BOE Officials Signal U.K. Slowdown May Not Be All Brexit Relatedby and
European Union referendum poses challenge to policy makers
Vlieghe, Forbes comment on U.K. outlook, EU referendum
Two Bank of England officials said the U.K.’s economic slowdown may not all be related to the referendum on European Union membership, signaling they have open minds about how temporary the loss of momentum will be.
Kristin Forbes told the Belfast Telegraph that the Monetary Policy Committee doesn’t have solid proof the cooling is all being caused by the June 23 vote, while Gertjan Vlieghe said in a speech late Thursday that the economy may require more stimulus even in the event of a vote to remain.
“We don’t have concrete evidence that some of the softening we are seeing now is all referendum-related and uncertainty related, and there is a chance other things are going on,” Forbes said in the interview published on Friday. “There is a fog over the data. Some of the data is quite solid, and some of the data has been a bit softer. We aren’t quite sure why.”
The interventions were made against a backdrop of slowing growth, with a gauge of services, the biggest part of the economy, falling to its lowest in more than three years in April. Last week, the central bank issued its strongest warning yet that a vote to leave would harm the economy and Governor Mark Carney said it could even spark a recession.
“Following a vote to remain, I would like to see convincing evidence of an improvement in the economic outlook,” Vlieghe said at the London Business School on Thursday. “If such improvement is not apparent soon, this will reduce my confidence that inflation is likely to return to the target within an acceptable time horizon without additional monetary stimulus.”
He said that both interest-rate cuts and quantitative easing “should be on the table” if additional stimulus is needed, though so-called helicopter money isn’t consistent with the central bank’s mandate.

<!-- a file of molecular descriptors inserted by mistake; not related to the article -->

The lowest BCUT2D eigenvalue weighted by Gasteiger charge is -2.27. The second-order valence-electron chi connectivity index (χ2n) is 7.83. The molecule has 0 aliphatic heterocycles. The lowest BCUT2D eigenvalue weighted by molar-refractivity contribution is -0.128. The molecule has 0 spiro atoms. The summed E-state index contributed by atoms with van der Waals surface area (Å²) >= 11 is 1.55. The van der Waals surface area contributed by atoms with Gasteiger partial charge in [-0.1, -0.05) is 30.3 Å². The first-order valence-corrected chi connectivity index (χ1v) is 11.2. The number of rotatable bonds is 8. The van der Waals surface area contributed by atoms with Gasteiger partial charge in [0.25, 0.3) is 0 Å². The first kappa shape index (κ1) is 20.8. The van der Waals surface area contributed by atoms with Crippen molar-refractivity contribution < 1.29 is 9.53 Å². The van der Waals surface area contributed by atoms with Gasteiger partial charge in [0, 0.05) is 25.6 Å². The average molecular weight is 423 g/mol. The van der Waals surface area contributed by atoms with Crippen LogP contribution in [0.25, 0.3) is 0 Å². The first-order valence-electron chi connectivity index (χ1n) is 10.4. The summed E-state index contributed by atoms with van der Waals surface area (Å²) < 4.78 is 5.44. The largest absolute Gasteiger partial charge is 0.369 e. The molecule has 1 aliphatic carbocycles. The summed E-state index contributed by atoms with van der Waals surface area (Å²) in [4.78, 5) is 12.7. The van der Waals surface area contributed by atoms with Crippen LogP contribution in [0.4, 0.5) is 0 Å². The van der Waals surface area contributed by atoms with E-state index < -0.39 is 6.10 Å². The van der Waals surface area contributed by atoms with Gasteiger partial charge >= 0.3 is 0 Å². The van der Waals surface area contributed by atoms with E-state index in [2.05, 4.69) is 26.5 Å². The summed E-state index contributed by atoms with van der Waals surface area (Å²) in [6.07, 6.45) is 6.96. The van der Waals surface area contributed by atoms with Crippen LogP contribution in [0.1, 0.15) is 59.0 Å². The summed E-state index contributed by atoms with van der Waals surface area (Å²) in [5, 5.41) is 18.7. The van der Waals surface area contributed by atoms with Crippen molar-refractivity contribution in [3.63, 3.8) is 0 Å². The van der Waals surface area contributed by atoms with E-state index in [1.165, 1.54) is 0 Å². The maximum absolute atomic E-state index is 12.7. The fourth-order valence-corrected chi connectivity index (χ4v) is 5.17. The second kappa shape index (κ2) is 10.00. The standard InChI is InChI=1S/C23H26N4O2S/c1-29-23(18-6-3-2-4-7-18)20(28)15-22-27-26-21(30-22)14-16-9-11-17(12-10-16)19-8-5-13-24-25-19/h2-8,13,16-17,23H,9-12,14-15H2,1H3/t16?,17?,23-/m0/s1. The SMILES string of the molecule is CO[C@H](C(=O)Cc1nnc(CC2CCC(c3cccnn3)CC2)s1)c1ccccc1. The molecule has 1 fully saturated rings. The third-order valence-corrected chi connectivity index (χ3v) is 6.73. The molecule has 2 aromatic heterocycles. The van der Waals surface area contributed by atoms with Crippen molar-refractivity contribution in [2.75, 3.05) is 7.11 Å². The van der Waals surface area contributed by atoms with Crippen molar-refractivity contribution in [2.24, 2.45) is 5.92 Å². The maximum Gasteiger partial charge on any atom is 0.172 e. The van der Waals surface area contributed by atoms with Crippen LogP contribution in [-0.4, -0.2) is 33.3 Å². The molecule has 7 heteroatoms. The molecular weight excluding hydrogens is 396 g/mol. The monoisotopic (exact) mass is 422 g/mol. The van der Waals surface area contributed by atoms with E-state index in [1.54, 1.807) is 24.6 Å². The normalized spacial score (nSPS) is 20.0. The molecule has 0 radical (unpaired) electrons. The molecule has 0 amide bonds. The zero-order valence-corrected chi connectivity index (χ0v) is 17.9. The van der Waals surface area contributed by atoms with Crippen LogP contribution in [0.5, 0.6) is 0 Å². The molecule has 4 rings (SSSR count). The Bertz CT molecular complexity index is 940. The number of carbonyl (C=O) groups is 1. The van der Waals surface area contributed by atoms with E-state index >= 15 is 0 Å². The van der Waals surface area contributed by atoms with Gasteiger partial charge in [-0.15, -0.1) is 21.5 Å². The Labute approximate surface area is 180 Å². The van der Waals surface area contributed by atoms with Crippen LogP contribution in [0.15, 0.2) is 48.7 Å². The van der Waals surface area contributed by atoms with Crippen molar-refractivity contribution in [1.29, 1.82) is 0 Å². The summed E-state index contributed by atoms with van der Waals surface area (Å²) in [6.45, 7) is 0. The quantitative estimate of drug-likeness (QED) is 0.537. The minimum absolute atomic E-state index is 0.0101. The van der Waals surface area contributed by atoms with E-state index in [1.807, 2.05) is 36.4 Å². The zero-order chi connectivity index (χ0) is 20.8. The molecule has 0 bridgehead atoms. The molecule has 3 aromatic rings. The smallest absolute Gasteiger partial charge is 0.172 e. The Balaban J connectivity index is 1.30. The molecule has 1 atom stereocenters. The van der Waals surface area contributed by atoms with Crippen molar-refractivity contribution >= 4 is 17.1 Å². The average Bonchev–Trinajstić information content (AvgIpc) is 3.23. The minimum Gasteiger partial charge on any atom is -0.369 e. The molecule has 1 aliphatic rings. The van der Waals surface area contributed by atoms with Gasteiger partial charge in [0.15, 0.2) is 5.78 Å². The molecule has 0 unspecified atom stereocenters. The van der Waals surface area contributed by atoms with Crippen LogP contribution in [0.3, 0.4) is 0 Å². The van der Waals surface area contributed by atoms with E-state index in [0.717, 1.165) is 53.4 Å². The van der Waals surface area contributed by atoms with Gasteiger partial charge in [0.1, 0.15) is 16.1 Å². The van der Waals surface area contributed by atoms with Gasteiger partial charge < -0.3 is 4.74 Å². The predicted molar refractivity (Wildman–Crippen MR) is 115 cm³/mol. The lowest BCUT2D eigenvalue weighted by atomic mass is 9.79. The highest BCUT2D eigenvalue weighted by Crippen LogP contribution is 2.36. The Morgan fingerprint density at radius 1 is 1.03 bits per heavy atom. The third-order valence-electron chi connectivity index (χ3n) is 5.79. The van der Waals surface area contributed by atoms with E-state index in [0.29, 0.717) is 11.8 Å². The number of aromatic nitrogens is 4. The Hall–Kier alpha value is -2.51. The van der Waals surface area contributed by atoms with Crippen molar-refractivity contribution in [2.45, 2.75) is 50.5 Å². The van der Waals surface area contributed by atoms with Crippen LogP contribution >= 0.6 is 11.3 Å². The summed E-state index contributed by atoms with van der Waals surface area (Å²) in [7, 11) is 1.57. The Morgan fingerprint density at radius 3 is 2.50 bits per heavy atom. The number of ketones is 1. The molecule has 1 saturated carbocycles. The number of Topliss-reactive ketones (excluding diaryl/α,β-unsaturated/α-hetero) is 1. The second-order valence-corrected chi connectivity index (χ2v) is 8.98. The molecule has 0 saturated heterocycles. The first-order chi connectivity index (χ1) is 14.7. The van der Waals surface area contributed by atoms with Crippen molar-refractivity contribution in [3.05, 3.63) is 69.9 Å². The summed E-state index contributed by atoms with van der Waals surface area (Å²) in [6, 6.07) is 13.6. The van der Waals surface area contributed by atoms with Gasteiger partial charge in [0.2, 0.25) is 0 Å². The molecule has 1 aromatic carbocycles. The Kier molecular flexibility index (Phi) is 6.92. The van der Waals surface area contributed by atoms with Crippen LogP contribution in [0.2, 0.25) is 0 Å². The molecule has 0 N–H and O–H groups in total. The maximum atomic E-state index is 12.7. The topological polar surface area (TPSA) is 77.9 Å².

While Vlieghe has already indicated a bias for loose policy, BOE officials are seen as effectively on hold until the referendum has passed. Polls show a so-called Brexit is less likely, and both Vlieghe and Forbes said they are unsure how much of the slowdown can be attributed to the vote.
“Uncertainty ahead of such a major event is bound to lead some firms and households to postpone important spending decisions,” Vlieghe said. “Should the vote be to remain in the EU, I would expect to see an improvement in growth as the delayed spending is actually carried out.”
He added that a vote to leave the bloc would throw up an “entirely different set of policy challenges.” That would include lower growth and higher inflation as a weaker pound pushes up import prices.
In his speech, he highlighted a gradual loss of growth momentum and a lack of inflation and wage pressure. While a downward move in the market path of interest rates has helped offset this, “cumulatively, it adds up to a significant downward revision in growth and inflation, to which monetary policy has not responded so far,” he said.
Vlieghe also looked at low long-term interest rates and concluded that the biggest factor behind the fall since the financial crisis had been a downward revision in the expected path of borrowing costs and relatively stable inflation expectations.
This suggests that “the reason expected future real rates are low is that monetary policy has responded, and is expected to continue to respond, appropriately to persistent forces weighing on demand and inflation,” he said.
It also indicates central bank asset purchases known as quantitative easing have not distorted government bond yields, he said.